• When there is a significant deflation below target rate, BOC reduces the policy rates. This results in lower interest on mortgages/loans and less interest on savings thereby encouraging more spending to boost the economy.
  • When there is significant inflation beyond target rate, BOC increases the policy rates. This results in higher interest on mortgages/loans and higher interest on savings thereby discouraging borrowing or spending and consequently, slows down inflation.
  • Note that BOC does not respond to every inflationary change, especially one-off price changes. The focus is mostly on pervasive and persistent changes.

BOC’s Overnight rate

  • This is the average interest rate set by BOC for overnight loans between financial institutions. Also regarded as the cost of funds for the financial institutions.
  • Financial institutions and government agencies lend or borrow money in the overnight market until the next business day when there is a surplus or shortage of funds for their operations.

Prime Rate Trend since 2018

The table and chart below reflect:
  • The historical fluctuations in BOC’s overnight (policy) rates and prime rates in the past five years
  • The relationship between the prime rate and overnight rate
The policy rate changes were set to address inflationary fluctuations and their side effects.
Rate Change Date Prime Rate Percentage Change Overnight Rate
18 January 2018
3.45 %
0.25 %
1.25 %
12 July 2018
3.70 %
0.25 %
1.5 %
25 October 2018
3.95 %
0.25 %
1.75 %
5 March 2020
3.45 %
-0.50 %
0.25 %
17 March 2020
2.95 %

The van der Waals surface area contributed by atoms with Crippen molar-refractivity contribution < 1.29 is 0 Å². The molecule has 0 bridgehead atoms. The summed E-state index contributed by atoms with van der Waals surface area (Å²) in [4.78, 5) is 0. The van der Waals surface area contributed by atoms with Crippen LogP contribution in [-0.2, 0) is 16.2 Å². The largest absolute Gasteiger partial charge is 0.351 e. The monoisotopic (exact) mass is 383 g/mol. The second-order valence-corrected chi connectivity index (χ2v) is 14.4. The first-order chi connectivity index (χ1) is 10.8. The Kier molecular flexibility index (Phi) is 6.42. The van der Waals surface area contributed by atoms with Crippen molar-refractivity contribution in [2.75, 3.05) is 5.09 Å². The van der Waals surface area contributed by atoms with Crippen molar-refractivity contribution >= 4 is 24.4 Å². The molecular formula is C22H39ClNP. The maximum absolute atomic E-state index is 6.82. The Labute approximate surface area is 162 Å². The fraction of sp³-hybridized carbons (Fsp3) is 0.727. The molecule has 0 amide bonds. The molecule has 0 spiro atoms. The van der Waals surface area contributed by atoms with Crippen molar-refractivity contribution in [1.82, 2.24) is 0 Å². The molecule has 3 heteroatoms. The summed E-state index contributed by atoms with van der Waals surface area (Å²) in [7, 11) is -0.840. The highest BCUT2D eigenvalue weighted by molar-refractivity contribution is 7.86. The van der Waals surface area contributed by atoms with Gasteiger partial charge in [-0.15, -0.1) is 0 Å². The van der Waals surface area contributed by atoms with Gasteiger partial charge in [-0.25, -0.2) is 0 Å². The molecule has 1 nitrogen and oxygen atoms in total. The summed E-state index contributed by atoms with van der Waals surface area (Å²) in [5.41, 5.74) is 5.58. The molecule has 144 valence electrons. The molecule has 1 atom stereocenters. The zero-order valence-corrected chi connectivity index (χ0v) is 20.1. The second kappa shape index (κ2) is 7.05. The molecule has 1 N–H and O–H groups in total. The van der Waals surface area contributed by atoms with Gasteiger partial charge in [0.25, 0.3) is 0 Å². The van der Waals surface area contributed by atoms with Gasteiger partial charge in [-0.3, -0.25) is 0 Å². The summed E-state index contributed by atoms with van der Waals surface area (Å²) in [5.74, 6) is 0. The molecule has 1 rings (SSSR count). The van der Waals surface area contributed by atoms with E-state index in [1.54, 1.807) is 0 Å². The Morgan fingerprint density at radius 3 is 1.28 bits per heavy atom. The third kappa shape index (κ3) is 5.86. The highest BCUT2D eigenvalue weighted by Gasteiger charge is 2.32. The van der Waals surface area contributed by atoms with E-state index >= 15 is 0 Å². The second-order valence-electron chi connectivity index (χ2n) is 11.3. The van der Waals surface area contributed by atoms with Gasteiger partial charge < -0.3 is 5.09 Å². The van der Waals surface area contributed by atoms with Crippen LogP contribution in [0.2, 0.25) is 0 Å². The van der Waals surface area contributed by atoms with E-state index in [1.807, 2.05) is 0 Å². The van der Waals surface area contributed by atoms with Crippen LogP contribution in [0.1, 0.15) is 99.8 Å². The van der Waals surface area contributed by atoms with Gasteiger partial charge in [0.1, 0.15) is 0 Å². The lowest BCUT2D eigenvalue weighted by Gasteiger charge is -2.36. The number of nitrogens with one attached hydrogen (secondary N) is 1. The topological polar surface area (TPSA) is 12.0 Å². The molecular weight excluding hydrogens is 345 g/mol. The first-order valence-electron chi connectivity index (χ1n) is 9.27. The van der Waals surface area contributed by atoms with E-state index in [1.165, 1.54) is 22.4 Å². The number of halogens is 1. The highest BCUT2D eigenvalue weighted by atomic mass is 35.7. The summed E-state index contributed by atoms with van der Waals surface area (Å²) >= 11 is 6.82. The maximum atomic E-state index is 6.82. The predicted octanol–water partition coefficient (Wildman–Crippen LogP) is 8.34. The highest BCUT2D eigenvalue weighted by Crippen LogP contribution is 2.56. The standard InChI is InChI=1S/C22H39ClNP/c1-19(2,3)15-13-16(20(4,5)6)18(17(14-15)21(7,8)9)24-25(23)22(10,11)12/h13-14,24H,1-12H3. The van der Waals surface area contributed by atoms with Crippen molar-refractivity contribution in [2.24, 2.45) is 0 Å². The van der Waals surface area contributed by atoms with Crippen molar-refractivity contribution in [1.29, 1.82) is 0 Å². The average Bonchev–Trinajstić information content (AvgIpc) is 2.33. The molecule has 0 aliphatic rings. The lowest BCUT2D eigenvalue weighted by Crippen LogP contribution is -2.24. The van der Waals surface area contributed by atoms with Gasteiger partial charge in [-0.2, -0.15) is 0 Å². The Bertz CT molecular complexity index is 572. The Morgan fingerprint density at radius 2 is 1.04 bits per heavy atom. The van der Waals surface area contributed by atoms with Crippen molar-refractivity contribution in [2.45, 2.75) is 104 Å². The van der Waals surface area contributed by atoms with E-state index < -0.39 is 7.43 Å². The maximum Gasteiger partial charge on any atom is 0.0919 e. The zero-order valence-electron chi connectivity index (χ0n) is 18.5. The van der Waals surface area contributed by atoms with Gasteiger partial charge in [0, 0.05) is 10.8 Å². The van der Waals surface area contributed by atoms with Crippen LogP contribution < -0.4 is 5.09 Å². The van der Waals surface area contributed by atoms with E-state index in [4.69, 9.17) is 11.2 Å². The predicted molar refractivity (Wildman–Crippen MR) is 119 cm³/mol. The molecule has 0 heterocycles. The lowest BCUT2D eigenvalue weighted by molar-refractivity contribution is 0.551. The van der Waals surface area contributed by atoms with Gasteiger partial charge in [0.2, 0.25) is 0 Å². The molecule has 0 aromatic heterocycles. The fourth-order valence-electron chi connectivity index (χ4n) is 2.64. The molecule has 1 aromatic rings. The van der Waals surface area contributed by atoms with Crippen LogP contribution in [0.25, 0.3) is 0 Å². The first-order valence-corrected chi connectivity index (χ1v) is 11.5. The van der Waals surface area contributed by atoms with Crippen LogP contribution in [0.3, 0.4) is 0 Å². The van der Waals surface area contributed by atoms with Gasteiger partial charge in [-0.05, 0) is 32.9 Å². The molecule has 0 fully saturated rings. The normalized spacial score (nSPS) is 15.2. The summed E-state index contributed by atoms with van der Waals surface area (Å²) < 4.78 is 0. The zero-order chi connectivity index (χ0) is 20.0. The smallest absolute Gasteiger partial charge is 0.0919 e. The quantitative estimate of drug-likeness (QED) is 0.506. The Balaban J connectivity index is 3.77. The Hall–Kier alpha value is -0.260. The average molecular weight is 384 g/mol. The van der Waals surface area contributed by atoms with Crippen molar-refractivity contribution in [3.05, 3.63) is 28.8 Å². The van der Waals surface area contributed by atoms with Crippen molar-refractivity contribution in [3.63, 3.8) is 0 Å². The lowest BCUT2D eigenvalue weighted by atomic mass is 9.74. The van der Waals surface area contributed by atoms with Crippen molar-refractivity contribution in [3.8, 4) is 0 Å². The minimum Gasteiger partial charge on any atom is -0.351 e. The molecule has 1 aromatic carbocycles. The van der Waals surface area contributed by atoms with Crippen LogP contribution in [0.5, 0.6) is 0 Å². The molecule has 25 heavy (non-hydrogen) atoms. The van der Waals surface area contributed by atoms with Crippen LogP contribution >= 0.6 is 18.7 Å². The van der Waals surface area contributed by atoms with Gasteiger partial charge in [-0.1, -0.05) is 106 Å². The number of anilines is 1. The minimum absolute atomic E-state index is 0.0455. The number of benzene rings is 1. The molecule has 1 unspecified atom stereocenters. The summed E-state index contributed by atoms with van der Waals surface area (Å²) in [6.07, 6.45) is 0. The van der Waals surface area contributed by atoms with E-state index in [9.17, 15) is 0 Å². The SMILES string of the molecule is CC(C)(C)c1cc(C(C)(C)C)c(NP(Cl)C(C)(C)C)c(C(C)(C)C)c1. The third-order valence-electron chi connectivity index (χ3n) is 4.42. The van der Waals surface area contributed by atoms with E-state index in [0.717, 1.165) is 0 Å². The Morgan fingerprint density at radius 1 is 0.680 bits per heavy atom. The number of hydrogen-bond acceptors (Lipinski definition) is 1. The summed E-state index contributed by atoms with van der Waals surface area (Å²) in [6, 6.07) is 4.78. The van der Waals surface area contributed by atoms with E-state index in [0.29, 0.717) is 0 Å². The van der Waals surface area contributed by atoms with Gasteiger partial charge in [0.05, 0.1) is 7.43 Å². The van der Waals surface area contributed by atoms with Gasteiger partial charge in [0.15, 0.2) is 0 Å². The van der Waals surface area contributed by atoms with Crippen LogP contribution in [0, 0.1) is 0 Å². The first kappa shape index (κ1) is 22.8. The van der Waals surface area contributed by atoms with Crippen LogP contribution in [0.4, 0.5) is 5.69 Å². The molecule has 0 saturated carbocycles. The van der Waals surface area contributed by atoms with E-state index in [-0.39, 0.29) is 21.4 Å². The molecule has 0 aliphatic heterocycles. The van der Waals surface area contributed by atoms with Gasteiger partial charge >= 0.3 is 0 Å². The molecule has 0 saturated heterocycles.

-0.50 %
0.25 %
30 March 2020
-0.50 %
0.25 %
2 March 2022
2.70 %
0.25 %
0.5 %
14 April 2022
3.20 %
0.50 %
1 %
2 Jun 2022
3.70 %
0.50 %
1.5 %
14 July 2022
4.70 %
1 %
2.5 %
8 September 2022
5.45 %
0.75 %
3.25 %
27 October 2022
5.95 %
0.50 %
3.75 %
8 December 2022
6.45 %
0.50 %
4.25 %
25 January 2023
6.70 %
0.25 %
4.5 %

Relationship between Prime rate and Overnight rate

No Data Found

Exploring Potential Outcomes had the Prime Rate Not Been Increased

I know the increased rates have been a major source of discomfort to many people especially those with mortgage and other variable loan facilities. However, I believe that the rate increase was inevitable for these reasons: Firstly, inflation would have been harder to curb, and this would have negatively impacted the price of goods and services, reducing your purchasing power and consequently, your ability to save. For instance, there was an upward trend in the Consumer Price Index (CPI) from 0.1 in August 2020 to a peak of 8.1 in June 2022. BOCs policy rate increases impacted the CPI by reverting the trend to a downward movement to about 5.2% in February 2023. Secondly, home purchase prices skyrocketed and persistently grew by an average of 15% from December 2021 to February 2022. BOCs policy rate increases which impacted borrowing rates resulted in the reduced demand for real estate purchases and therefore, the reduction in housing market prices by about 22 – 25% as of January 2023. Thirdly, due to the persistent increase in overall costs between 2021 and 2022, several organizations suffered from smaller bottom lines and lower profit margins. This resulted in a lot of downsizing, tighter labor markets, and reduced productivity.